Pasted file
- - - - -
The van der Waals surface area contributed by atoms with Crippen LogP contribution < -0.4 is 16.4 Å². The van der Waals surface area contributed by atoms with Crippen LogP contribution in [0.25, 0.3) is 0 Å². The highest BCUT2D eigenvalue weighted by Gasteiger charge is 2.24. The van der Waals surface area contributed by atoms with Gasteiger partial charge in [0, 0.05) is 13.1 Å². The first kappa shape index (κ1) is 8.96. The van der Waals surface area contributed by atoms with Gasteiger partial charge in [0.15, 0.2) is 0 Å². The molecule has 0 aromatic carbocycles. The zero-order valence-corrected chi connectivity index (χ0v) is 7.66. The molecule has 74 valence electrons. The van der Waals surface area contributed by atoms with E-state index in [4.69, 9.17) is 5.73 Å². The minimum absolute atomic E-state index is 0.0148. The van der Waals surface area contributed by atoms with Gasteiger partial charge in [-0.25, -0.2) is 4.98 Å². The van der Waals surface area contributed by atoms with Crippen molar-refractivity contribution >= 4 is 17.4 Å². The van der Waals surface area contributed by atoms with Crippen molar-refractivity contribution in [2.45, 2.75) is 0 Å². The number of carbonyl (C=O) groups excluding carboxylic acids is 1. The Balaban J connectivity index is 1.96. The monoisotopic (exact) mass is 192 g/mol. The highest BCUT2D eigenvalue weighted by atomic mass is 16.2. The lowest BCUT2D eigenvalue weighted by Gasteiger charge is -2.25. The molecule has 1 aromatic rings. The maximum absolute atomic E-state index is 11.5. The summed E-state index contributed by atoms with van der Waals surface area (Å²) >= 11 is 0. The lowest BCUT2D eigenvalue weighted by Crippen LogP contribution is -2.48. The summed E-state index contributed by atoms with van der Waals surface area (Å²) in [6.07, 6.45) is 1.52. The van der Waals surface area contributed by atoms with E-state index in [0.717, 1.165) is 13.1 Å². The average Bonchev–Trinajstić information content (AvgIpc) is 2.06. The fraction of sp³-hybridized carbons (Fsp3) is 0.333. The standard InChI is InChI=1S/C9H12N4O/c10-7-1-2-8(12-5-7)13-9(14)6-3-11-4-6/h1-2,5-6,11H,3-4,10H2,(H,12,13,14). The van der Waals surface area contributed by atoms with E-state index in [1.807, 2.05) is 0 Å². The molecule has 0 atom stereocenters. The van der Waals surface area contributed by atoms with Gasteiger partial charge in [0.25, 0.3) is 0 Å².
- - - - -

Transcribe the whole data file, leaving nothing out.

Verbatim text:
The van der Waals surface area contributed by atoms with Crippen LogP contribution < -0.4 is 16.4 Å². The van der Waals surface area contributed by atoms with Crippen LogP contribution in [0.25, 0.3) is 0 Å². The highest BCUT2D eigenvalue weighted by Gasteiger charge is 2.24. The van der Waals surface area contributed by atoms with Gasteiger partial charge in [0, 0.05) is 13.1 Å². The first kappa shape index (κ1) is 8.96. The van der Waals surface area contributed by atoms with Gasteiger partial charge in [0.15, 0.2) is 0 Å². The molecule has 0 aromatic carbocycles. The zero-order valence-corrected chi connectivity index (χ0v) is 7.66. The molecule has 74 valence electrons. The van der Waals surface area contributed by atoms with E-state index in [4.69, 9.17) is 5.73 Å². The minimum absolute atomic E-state index is 0.0148. The van der Waals surface area contributed by atoms with Gasteiger partial charge in [-0.25, -0.2) is 4.98 Å². The van der Waals surface area contributed by atoms with Crippen molar-refractivity contribution >= 4 is 17.4 Å². The van der Waals surface area contributed by atoms with Crippen molar-refractivity contribution in [2.45, 2.75) is 0 Å². The number of carbonyl (C=O) groups excluding carboxylic acids is 1. The Balaban J connectivity index is 1.96. The monoisotopic (exact) mass is 192 g/mol. The highest BCUT2D eigenvalue weighted by atomic mass is 16.2. The lowest BCUT2D eigenvalue weighted by Gasteiger charge is -2.25. The molecule has 1 aromatic rings. The maximum absolute atomic E-state index is 11.5. The summed E-state index contributed by atoms with van der Waals surface area (Å²) >= 11 is 0. The lowest BCUT2D eigenvalue weighted by Crippen LogP contribution is -2.48. The summed E-state index contributed by atoms with van der Waals surface area (Å²) in [6.07, 6.45) is 1.52. The van der Waals surface area contributed by atoms with E-state index in [0.717, 1.165) is 13.1 Å². The average Bonchev–Trinajstić information content (AvgIpc) is 2.06. The fraction of sp³-hybridized carbons (Fsp3) is 0.333. The standard InChI is InChI=1S/C9H12N4O/c10-7-1-2-8(12-5-7)13-9(14)6-3-11-4-6/h1-2,5-6,11H,3-4,10H2,(H,12,13,14). The van der Waals surface area contributed by atoms with E-state index in [1.807, 2.05) is 0 Å². The molecule has 0 atom stereocenters. The van der Waals surface area contributed by atoms with Gasteiger partial charge in [0.25, 0.3) is 0 Å².